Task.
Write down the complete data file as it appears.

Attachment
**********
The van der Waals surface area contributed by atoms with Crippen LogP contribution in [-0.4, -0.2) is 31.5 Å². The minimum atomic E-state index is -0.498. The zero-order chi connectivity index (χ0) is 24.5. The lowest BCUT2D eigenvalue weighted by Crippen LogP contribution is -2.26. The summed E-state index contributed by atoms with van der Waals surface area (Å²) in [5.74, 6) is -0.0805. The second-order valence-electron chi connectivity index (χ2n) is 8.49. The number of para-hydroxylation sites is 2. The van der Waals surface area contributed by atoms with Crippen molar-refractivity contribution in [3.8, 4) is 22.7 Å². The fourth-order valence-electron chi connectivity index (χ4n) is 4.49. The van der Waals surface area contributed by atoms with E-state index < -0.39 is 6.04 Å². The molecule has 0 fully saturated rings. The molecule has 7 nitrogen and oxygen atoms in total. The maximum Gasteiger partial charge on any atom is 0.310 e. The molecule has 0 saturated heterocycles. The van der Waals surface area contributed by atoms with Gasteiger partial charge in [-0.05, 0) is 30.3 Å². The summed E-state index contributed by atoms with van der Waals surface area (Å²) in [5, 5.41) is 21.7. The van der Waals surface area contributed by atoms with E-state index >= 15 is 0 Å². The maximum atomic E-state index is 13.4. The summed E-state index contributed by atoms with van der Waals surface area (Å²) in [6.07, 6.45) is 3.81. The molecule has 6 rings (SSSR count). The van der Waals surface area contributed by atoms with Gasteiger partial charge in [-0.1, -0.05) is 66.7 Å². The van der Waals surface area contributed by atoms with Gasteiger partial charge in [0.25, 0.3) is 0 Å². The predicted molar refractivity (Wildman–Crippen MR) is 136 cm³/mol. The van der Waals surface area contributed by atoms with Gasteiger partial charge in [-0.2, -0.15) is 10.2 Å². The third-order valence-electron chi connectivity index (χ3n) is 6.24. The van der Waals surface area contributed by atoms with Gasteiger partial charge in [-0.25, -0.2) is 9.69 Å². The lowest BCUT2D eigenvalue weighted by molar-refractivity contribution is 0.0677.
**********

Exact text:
The van der Waals surface area contributed by atoms with Crippen LogP contribution in [-0.4, -0.2) is 31.5 Å². The minimum atomic E-state index is -0.498. The zero-order chi connectivity index (χ0) is 24.5. The lowest BCUT2D eigenvalue weighted by Crippen LogP contribution is -2.26. The summed E-state index contributed by atoms with van der Waals surface area (Å²) in [5.74, 6) is -0.0805. The second-order valence-electron chi connectivity index (χ2n) is 8.49. The number of para-hydroxylation sites is 2. The van der Waals surface area contributed by atoms with Crippen molar-refractivity contribution in [3.8, 4) is 22.7 Å². The fourth-order valence-electron chi connectivity index (χ4n) is 4.49. The van der Waals surface area contributed by atoms with E-state index < -0.39 is 6.04 Å². The molecule has 0 fully saturated rings. The molecule has 7 nitrogen and oxygen atoms in total. The maximum Gasteiger partial charge on any atom is 0.310 e. The molecule has 0 saturated heterocycles. The van der Waals surface area contributed by atoms with Gasteiger partial charge in [-0.05, 0) is 30.3 Å². The summed E-state index contributed by atoms with van der Waals surface area (Å²) in [5, 5.41) is 21.7. The van der Waals surface area contributed by atoms with E-state index >= 15 is 0 Å². The maximum atomic E-state index is 13.4. The summed E-state index contributed by atoms with van der Waals surface area (Å²) in [6.07, 6.45) is 3.81. The molecule has 6 rings (SSSR count). The van der Waals surface area contributed by atoms with Gasteiger partial charge in [-0.1, -0.05) is 66.7 Å². The van der Waals surface area contributed by atoms with Gasteiger partial charge in [0.25, 0.3) is 0 Å². The predicted molar refractivity (Wildman–Crippen MR) is 136 cm³/mol. The van der Waals surface area contributed by atoms with Gasteiger partial charge in [-0.2, -0.15) is 10.2 Å². The third-order valence-electron chi connectivity index (χ3n) is 6.24. The van der Waals surface area contributed by atoms with Gasteiger partial charge in [-0.25, -0.2) is 9.69 Å². The lowest BCUT2D eigenvalue weighted by molar-refractivity contribution is 0.0677.